A 529 plan can be a great way to save for your child’s future. While you won’t get any federal tax breaks, many states offer state tax breaks when you contribute to a plan. And the money grows tax-free, as long as the beneficiary withdraws the money for qualified education expenses.
What to Look for in a 529 Plan
It’s important to be picky when you are looking for a 529 plan. You want to make sure that you are getting the best for the child in your life, and it’s nice to know that your money is being put to good use. When considering a 529 plan, you want to first make sure that your child will be able to go to any school he or she wants to attend. Most state plans are good at schools in other states, but there are some plans out there that restrict your choices. First of all, make sure that there are more options for the child’s schooling.
Next, look at investment options and fees. Some states sell plans directly, which means that there are lower fees involved. A state that has a plan that is broker run can cost a little more, coming with higher fees. Another consideration is what types of investment options you have with the state plan. Many states allow you to add funds to your 529. Find out whether the funds come with high fees. A range of low-fee fund options can be a great choice.
Finally, consider state tax deductions. Some states, like Texas, Nevada, Florida, and others offer no tax benefit for plans at all. Most states, though, at least offer a tax break for in-state residents who invest in the state’s plan. A few states, like Maine, Pennsylvania, Missouri, Kansas, and Arizona will give you a state tax deduction for investing in any 529 plan — even if it isn’t your resident state’s plan.
Five Best 529 Plans for Good Value
If you are looking for a 529 plan, you might try one of the following 5 plans that offer solid value:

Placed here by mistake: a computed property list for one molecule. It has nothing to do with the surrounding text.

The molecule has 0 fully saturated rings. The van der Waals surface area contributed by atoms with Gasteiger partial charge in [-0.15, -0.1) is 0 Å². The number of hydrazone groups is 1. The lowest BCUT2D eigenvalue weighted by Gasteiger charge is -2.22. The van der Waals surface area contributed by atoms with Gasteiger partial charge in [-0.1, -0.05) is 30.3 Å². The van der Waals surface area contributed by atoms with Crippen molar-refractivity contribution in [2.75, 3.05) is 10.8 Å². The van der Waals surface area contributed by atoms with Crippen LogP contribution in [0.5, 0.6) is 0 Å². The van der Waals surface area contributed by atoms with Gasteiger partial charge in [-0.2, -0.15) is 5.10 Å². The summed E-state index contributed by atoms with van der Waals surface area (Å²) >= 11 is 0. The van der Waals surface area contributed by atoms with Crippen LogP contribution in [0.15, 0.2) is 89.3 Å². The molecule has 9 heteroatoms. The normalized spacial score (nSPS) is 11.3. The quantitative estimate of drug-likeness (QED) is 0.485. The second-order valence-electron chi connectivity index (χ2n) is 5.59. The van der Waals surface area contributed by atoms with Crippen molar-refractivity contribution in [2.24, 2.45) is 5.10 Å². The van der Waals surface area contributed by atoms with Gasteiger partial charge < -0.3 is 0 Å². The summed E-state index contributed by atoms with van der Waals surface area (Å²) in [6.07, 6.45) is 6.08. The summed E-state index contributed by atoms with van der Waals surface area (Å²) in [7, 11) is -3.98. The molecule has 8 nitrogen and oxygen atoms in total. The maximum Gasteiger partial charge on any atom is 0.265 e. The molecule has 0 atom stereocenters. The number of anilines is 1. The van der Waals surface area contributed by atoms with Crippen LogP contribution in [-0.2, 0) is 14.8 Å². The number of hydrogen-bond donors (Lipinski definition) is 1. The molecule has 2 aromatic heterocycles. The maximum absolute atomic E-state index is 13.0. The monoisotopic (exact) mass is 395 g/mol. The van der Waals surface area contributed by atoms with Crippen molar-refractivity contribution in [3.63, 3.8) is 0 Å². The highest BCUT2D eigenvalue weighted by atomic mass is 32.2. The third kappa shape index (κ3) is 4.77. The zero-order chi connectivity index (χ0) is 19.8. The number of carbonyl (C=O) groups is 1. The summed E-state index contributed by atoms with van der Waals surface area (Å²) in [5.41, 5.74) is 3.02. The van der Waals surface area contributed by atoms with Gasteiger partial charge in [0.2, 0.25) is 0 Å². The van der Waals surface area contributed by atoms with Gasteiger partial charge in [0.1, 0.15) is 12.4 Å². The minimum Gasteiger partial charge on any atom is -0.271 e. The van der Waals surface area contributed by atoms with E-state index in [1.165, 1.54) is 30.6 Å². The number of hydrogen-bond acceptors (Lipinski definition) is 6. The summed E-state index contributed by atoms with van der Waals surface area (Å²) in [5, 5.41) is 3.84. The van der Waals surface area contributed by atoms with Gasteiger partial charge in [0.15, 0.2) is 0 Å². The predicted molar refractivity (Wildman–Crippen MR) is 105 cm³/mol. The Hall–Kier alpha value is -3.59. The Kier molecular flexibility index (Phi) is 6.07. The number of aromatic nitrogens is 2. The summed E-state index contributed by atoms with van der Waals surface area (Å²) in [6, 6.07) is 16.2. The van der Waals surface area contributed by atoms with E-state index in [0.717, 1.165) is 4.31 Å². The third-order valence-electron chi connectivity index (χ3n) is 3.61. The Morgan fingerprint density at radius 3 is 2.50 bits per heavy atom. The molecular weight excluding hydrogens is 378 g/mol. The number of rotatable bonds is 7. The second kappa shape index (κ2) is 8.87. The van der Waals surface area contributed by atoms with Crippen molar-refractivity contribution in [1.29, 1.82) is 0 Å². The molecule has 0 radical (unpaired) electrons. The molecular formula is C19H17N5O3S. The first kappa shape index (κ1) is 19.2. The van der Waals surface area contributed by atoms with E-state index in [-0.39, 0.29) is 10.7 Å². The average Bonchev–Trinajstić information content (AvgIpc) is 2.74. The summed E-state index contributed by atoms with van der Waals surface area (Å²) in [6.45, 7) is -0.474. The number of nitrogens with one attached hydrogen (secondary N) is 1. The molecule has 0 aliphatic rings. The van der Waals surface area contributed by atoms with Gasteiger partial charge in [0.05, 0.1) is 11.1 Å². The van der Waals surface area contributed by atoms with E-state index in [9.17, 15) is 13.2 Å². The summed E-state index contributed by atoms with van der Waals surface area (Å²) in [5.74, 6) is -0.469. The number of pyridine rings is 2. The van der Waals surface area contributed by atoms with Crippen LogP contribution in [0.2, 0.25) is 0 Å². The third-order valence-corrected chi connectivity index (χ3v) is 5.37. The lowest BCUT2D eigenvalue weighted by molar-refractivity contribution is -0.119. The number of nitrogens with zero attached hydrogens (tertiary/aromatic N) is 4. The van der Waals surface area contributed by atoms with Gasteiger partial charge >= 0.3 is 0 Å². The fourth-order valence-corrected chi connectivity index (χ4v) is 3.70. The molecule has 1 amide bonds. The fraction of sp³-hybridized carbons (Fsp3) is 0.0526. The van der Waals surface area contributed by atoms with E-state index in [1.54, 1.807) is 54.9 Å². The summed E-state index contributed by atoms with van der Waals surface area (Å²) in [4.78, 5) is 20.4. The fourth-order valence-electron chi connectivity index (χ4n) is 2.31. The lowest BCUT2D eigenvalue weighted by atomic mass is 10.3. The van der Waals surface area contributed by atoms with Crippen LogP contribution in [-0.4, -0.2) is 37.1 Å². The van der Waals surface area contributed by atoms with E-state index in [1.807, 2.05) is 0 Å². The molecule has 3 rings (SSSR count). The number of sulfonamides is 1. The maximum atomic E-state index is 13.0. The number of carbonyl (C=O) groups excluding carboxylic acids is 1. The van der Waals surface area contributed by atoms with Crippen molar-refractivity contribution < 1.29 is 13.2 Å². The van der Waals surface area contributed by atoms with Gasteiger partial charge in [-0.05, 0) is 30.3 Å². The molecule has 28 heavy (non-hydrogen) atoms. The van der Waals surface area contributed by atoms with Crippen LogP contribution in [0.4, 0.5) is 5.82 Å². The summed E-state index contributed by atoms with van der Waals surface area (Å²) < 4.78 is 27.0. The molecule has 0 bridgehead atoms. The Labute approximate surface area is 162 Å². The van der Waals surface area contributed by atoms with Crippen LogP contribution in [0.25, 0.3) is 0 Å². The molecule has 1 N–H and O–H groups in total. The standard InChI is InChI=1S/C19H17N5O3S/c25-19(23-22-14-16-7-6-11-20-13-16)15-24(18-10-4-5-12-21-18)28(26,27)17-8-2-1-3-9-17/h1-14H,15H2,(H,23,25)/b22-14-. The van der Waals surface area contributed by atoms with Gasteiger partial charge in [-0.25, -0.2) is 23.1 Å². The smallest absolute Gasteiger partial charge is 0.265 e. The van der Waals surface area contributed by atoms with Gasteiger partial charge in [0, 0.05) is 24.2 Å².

- Ohio: This is the plan that I invest in for my son. Ohio offers a wide range of low-cost investment options. Plus, it’s sold through the state so the fees are a little lower. I don’t get a tax deduction for my contributions, but Ohio residents can get a deduction for up to $2,000.
- Virginia: Once again, this plan is administered through the state. What’s awesome about Virginia’s plan is that, while residents can only deduct $2,000 a year, you can carry the excess forward to other years. Plus, if you are more than 70 (making contributions for the grandkids) you can deduct the full amount of your contribution.
- Iowa: The plan sold by Iowa is direct, so you have the lower fees. Iowa’s inflation-adjusted contribution is currently $2,975 per beneficiary (2012). There are some solid investment choices, including low-cost funds from Vanguard.
- Nebraska: There is a reasonably generous $2,500 tax deduction for residents ($5,000 if you’re married, filing jointly). You do need to be careful, though, since Nebraska has a direct version and a broker version. If you want to save on fees, the direct version is likely a better choice.
- Illinois: The biggest advantage to the direct-sold Illinois plan is the $5,000 deduction ($10,000 for joint filers) for resident contributions to the 529 plan.
Readers: What’s your college 529 plan of choice?